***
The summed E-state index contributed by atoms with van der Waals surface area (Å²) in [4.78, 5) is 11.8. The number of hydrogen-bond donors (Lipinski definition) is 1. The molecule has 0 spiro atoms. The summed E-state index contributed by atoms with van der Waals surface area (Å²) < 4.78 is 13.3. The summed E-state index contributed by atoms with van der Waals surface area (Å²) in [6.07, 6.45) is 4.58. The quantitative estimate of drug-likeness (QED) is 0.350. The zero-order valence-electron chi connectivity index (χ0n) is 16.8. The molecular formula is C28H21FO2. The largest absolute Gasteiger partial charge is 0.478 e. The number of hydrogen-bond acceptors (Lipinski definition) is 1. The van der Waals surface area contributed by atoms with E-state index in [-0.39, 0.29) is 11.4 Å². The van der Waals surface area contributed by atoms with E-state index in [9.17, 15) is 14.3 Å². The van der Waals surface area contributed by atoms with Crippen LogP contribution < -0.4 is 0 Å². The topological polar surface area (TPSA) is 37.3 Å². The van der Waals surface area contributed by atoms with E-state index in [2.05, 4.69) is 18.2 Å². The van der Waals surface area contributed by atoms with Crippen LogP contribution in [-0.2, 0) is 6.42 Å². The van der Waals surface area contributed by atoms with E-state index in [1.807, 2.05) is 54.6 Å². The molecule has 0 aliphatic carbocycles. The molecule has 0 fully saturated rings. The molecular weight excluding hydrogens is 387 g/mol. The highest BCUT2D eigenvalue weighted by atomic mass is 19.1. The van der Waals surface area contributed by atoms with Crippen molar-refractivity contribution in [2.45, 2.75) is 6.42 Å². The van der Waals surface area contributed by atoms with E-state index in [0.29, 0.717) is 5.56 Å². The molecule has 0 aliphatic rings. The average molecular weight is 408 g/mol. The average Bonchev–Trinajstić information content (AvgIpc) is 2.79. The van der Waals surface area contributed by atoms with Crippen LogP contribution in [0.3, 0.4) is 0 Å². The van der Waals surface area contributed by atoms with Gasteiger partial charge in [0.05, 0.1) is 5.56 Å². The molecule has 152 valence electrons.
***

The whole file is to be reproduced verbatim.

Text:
The summed E-state index contributed by atoms with van der Waals surface area (Å²) in [4.78, 5) is 11.8. The number of hydrogen-bond donors (Lipinski definition) is 1. The molecule has 0 spiro atoms. The summed E-state index contributed by atoms with van der Waals surface area (Å²) < 4.78 is 13.3. The summed E-state index contributed by atoms with van der Waals surface area (Å²) in [6.07, 6.45) is 4.58. The quantitative estimate of drug-likeness (QED) is 0.350. The zero-order valence-electron chi connectivity index (χ0n) is 16.8. The molecular formula is C28H21FO2. The largest absolute Gasteiger partial charge is 0.478 e. The number of hydrogen-bond acceptors (Lipinski definition) is 1. The van der Waals surface area contributed by atoms with E-state index in [-0.39, 0.29) is 11.4 Å². The van der Waals surface area contributed by atoms with E-state index in [9.17, 15) is 14.3 Å². The van der Waals surface area contributed by atoms with Crippen LogP contribution < -0.4 is 0 Å². The topological polar surface area (TPSA) is 37.3 Å². The van der Waals surface area contributed by atoms with E-state index in [2.05, 4.69) is 18.2 Å². The van der Waals surface area contributed by atoms with Crippen LogP contribution in [-0.2, 0) is 6.42 Å². The van der Waals surface area contributed by atoms with E-state index in [1.807, 2.05) is 54.6 Å². The molecule has 0 aliphatic carbocycles. The molecule has 0 fully saturated rings. The molecular weight excluding hydrogens is 387 g/mol. The highest BCUT2D eigenvalue weighted by atomic mass is 19.1. The van der Waals surface area contributed by atoms with Crippen molar-refractivity contribution in [2.45, 2.75) is 6.42 Å². The van der Waals surface area contributed by atoms with E-state index in [0.29, 0.717) is 5.56 Å². The molecule has 0 aliphatic rings. The average molecular weight is 408 g/mol. The average Bonchev–Trinajstić information content (AvgIpc) is 2.79. The van der Waals surface area contributed by atoms with Crippen LogP contribution in [0.3, 0.4) is 0 Å². The van der Waals surface area contributed by atoms with Gasteiger partial charge in [0.05, 0.1) is 5.56 Å². The molecule has 152 valence electrons.